said Dr. John Dempsey, SCC president.

Saturday, April 17 from 9 a.m. until noon on the Hoke

Campus, Upchurch Hall, there will be a roundtable

event featuring experts including Jennifer Garner, an

Elder Law Attorney; Lashonda Ely, Liberty Home Care

and Hospice Liaison; and Don Woods, Senior Services

Director in Hoke County to name a few. This free event is

also coordinated in conjunction with Leadership Hoke.

SCC kicks off College for Caregivers

Refreshments and registration sign-in will begin at 8:30

a.m. Vendors interested for the expo portion of the

event may contact Leah Leach at (910) 639-2055.

A full-day of activities is scheduled for Saturday, May

22 on the Moore County campus in Little Hall. The

morning session will begin at 8 a.m. with registration

and refreshments and will feature a team of community

partners, college personnel and area caregiving experts.

The afternoon session begins at noon with lunch and

concludes at 4 p.m. with a reception for all attendees.

Registration for the May 22 event is $35. Vendors may

also set up a table for the Caregiving Expo for a fee of

$50. Both fees will be used to offset costs for the event.

In the spirit of the “Make Someone Happy” theme, if

you would like to contribute to this cause, or sponsor

someone’s registration fee to attend, checks may be

made payable to College for Caregivers, Sandhills

Community College Foundation, 3395 Airport Road,

Pinehurst, NC 28374. Consider continuing your

charitable act by offering to stay with the loved one so

the stressed caregiver can attend this day of activities

designed to assist them.

For more information, about any of the activities,

contact Lori Williams at (910) 246-4943.


Community

service begins

with warm

welcome...

By Carrie Frye

Staff Writer

SOUTHERN PINES –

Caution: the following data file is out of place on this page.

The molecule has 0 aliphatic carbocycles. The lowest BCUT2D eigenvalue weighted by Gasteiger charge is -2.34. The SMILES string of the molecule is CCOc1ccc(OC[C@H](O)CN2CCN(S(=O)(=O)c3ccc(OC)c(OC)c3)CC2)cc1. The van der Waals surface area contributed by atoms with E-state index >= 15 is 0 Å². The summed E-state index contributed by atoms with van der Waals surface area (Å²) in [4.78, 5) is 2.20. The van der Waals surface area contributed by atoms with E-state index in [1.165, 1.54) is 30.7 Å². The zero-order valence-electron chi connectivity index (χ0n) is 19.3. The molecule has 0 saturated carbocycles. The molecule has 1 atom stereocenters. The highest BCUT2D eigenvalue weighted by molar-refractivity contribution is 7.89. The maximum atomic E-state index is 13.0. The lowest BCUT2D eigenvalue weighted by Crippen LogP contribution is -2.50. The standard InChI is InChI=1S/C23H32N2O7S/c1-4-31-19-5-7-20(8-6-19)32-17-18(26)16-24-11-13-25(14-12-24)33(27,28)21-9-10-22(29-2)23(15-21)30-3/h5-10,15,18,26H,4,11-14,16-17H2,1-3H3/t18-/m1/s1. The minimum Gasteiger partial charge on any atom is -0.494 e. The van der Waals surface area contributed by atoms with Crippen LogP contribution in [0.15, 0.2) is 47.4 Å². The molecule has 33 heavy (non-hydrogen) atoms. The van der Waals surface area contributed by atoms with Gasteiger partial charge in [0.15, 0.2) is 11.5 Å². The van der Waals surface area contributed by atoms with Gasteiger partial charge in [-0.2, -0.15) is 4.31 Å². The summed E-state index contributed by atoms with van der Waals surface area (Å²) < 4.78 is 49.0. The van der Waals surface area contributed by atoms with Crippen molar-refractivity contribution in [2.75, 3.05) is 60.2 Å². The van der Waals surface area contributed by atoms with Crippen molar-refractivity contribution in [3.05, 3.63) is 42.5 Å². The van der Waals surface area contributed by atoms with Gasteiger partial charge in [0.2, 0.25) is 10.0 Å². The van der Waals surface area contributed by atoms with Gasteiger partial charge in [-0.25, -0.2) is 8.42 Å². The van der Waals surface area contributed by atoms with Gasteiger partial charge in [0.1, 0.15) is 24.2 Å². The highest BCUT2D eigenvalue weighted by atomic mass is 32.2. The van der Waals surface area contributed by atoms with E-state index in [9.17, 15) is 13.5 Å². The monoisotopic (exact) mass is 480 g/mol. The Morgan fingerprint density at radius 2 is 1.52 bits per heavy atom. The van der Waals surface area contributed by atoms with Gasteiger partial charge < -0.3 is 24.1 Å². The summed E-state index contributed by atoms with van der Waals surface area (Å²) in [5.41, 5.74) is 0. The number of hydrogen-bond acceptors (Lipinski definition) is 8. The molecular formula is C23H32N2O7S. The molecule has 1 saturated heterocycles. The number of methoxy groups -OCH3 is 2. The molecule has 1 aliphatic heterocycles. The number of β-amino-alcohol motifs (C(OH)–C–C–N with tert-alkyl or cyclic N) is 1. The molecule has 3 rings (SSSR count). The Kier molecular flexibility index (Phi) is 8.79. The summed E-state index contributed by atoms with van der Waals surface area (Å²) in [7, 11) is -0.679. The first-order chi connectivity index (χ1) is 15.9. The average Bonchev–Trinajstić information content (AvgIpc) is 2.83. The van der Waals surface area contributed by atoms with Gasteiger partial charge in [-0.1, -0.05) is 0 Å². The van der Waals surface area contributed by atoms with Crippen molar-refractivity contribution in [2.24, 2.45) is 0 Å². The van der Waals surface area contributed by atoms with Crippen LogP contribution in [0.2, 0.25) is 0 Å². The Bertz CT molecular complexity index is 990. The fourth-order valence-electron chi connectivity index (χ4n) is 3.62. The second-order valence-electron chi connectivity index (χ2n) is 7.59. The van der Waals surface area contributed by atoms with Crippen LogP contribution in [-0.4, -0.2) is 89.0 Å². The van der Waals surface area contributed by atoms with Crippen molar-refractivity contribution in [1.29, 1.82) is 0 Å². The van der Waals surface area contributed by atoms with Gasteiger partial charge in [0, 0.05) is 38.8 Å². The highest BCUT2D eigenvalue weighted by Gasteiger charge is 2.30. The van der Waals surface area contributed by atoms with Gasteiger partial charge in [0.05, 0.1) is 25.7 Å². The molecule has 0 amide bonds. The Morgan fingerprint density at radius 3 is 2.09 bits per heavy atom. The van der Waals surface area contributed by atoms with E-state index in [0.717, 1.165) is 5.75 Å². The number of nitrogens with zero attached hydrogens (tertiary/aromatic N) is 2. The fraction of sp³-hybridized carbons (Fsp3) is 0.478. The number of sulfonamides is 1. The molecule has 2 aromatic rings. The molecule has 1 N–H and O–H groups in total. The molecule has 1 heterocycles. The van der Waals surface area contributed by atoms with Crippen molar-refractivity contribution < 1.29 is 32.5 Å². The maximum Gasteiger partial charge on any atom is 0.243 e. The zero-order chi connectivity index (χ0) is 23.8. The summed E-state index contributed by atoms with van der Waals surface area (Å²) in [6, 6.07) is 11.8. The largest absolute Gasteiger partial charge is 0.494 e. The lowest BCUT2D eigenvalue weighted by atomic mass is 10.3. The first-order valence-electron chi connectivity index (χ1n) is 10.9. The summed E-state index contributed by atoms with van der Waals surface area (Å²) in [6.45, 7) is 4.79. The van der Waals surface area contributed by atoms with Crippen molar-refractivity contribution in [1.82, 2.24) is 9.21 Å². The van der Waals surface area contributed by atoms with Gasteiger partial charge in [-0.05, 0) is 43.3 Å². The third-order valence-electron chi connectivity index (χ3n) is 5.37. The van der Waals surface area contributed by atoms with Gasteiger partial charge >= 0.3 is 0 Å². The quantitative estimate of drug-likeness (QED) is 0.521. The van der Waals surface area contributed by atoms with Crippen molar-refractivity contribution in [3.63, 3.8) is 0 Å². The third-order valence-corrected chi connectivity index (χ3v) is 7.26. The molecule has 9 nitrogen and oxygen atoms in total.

Although the month of

March honors Women of

History, one woman within

the Moore County community makes her presence

known simply by her service. Eileen Malan, 70, came

to Southern Pines in 1973, started working in 1974

and hasn’t stopped since. As a local real estate agent,

meeting people and showing them around town might

be considered part of her job description, but Malan sees

it as more of a civic responsibility.

“One thing always begets something else,” she said. “I

believe we are classic citizens, not senior citizens and we

need to give back.”

And that is certainly the case with Malan’s community

service. As a member of the Rotary Club, she has served

as secretary for 5 years and was dubbed the ‘Sunshine

Girl’ and now keeps up with birthdays, celebrations or

the ill health of her fellow Rotarians as well as friends and

acquaintances. She is always quick to offer smiles, hugs,

warm greetings and cards.

Malan, a member of countless civic organizations,

committees and boards now and over the years has

been welcoming visitors as part of the Southern Pines

Civic Club and board of the Welcome Center at the train

station downtown since June 2007. She volunteers about